Introducing: acoustic guitar visionary & urban mythologist Sibusile Xaba

Introducing: acoustic guitar visionary & urban mythologist Sibusile Xaba

Mon Oct 15th
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With a wonderful blend of African folk, flamenco, bossa nova and jazz, Sibusile Xaba is slowly conquering the hearts of audiences outside of his home country South-Africa. His sound - both playful and spiritual - rises above natural life, respecting his ancestors and the universe in general. In Xaba’s own words: “I believe that I was chosen to create music that encourages love, peace, and happiness.”

Growing up in the Kwazulu-Natal area with his dad loving jazz music and his mom singing in church, Sibusile Xaba was always surrounded by music. In high school he was very much into kwaito - a variant of house music featuring the use of African sounds and samples - and the traditional township dance called pantsula. At home, Xaba made toy guitars. When he went to a pop music school in Tshwane, that's when he started playing guitar properly. Later, Xaba went to the Tshwane University of Technology to study music.

By singing in Zulu – actually mimicking his twangy acoustic guitar tone, laughing, declaiming and weeping over the tracks –, and a guitar style that is rooted in expressive picking, Xaba follows the footsteps of his former mentors, Zulu guitar giant Madala Kunene and the legendary Dr Philip Tabane. Nevertheless, Xaba absorbs their influences with a mythology and improvisational intensity all of his own. These influences resound in his debut (double) album ‘Open Letter to Adoniah/Unlearning’, described by The Guardian as “an astonishing debut from a unique talent”.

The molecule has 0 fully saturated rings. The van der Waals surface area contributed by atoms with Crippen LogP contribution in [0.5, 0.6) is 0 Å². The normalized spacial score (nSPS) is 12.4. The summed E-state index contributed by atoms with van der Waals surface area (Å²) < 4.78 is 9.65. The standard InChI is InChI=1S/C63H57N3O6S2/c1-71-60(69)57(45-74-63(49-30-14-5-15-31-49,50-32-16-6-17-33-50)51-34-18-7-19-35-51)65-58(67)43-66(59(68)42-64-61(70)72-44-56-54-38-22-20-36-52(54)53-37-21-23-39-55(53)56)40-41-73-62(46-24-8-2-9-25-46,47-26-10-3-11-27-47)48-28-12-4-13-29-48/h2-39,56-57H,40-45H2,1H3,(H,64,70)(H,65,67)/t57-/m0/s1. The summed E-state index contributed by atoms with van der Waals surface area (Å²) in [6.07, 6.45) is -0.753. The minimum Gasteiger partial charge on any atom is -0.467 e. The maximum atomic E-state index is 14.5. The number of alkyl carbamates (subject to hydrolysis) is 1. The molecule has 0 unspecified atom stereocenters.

“‘Open Letter to Adoniah/Unlearning’ is an amazing project rooted in the freedom of improvisation and spirituality which addresses issues of maturity and mythology. This spellbinding piece of music is definitely one of the most bewitching and exciting records you would hear for a long time to come.” - DANDANO

‘Open Letter to Adoniah’ arose from dreams revealed to Xaba over four consecutive days. Xaba: “I’d sleep, dream of the songs, wake up, pick up my guitar and put the song down as though the dream was continuing.” Most of the album was recorded in the mountains of Magaliesberg, near Johannesburg. Together with percussionists Thabang Tabane and Dennis Moanganei Magagula, Xaba alludes to the tradition of Maskandi, a musical style from the KwaZulu Natal midlands from where he originates, as well as the improvisational culture of South Africa's jazz avant-garde. The inspiration for ‘Unlearning’ was a little less spiritual. The album is about Xaba wanting to change the world and shows him exploring the limitations of language and instead ignoring expected roles that are assigned to guitar and voice in music.

"Sibusile Xaba, I think he’s one of my favorite musicians around today. The lesson he taught me is that music is supposed to be about joy. It's supposed to be a joyous celebration of the act of what you're doing." - Shabaka Hutchings in our video portrait

Sibusile Xaba’s performance at Le Guess Who? 2018 is curated by Shabaka Hutchings. This curated program also features a.o. King Ayisoba, BCUC, Kadri Gopalnath, DJ Noss, Paddy Steer, Orchestra of Spheres, Ill Considered, Kojey Radical and many more.

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